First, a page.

Shallow pots are better, as peperomia prefer tightly bound roots. Be sure to use a rich, peat moss potting mixture when repotting and watering well in the first few days. 

Peperomia Puteolata Care

The most important of peperomia care is to regulate watering. Overwatering can cause a wealth of issues, so it’s best to wait until the soil is dry to the touch before watering again. During the winter months, watering can be avoided almost altogether. 

The most important of peperomia care is to regulate watering

A diluted fertilizer can be added throughout the spring and summer while it is in its growing phase. Fertilizing should be done every other week and stopped at the beginning of Autumn. 

Pruning your peperomia can help to promote dense growth and avoid any leggy, sparse looking branches. Pinching back any leggy growth every week is recommended. 

In overly hot and dry seasons, it is recommended to mist your peperomia to give it a little additional humidity.

Potential Peperomia Tetragona Problems & Pests

In the right conditions,  the parallel peperomia shouldn’t pose too much of a problem. However, stressed plants can develop disease or suffer from infestations. 

Root rot or fungal infection can develop when the roots are overly waterlogged. As such, it’s essential to allow the soil to dry out between watering.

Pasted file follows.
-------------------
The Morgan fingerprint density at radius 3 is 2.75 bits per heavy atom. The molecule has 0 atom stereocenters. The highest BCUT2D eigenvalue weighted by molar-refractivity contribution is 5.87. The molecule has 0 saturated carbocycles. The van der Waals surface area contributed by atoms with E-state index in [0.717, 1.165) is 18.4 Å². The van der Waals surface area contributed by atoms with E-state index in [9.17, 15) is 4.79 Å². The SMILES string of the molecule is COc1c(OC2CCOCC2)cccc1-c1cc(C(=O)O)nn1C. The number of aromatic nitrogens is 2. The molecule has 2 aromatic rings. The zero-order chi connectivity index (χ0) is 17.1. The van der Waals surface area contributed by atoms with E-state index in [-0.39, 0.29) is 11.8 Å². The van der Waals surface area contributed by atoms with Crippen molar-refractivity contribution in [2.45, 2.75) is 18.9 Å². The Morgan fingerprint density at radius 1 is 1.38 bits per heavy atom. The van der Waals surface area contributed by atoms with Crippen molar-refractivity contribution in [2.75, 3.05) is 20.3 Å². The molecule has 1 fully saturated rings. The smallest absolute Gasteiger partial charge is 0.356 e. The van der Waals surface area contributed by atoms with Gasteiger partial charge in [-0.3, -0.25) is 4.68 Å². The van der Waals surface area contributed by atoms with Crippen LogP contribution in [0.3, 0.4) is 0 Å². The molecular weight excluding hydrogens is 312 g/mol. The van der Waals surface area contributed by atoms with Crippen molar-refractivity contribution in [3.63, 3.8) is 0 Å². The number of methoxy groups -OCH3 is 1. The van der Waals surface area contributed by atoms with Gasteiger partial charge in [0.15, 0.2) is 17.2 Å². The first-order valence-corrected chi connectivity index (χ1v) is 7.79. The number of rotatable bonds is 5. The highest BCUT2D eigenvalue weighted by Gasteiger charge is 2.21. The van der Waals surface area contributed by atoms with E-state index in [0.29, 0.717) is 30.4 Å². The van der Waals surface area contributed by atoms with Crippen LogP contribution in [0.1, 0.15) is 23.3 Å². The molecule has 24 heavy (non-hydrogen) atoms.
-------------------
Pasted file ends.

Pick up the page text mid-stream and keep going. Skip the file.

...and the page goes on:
Mealybugs can also become a problem. These can be treated with a homemade soap solution or neem oil. Simply spray your solution onto the leaves or use a Q-tip to remove the pests.

Learn more about mealybugs, methods on treating infestations, and how to prevent them in this guide

Peperomia FAQ’s 

Peperomia puteolata, or Parallel peperomia, is an upright, growing variety interestingly patterned with green and white stripes.

Is Peperomia Toxic? 

All cultivars of the peperomia species are considered to be non-toxic, which makes them perfect for indoors. You can keep them on countertops, window-sill or in your bedroom without having to worry if they’ll affect your kids or pets. 

Does Peperomia Release Oxygen at Night? 

Peperomias are known to emit a very high oxygen content at night. This is another added benefit of keeping peperomias as an indoor plant, especially for kitchens and bedrooms. 

Is Peperomia an Outdoor Plant? 

Peperomias can be grown outdoors, provided they are kept in a sheltered spot, which doesn’t receive too much sunlight throughout the day.

More so, they will need to be protected during the winter as they don’t deal well with sudden temperature drops and frost. 

Does Peperomia Grow Fast? 

Although adding fertilizer to your peperomia can encourage faster growth, they are considered as slower growing plants. 

How Big Will a Peperomia Grow? 

The majority of the peperomia species often only grow to about 12 inches in size. Thus, making them ideal for more compact spaces.

Are you looking for other peperomia species to add to your home? Take a look at our guides here: 

Start Growing Peperomia Puteolata Today!

If you’re looking for the perfect houseplant, look no further than the parallel peperomia. Easy to establish and easy to grow, the Peperomia puteolata or tetragona will add an exciting, tropical touch to your home.

About the Author Mabel Vasquez

Mabel has enjoyed a long career as a horticulturist, working in nurseries and greenhouses for many years. Although she loves all plants, Mabel has developed a particular passion over the years for herb gardens and indoor plants. Mabel has since retired from her horticulture career and loves sharing her many years of experience with our audience here at Sumo Gardener.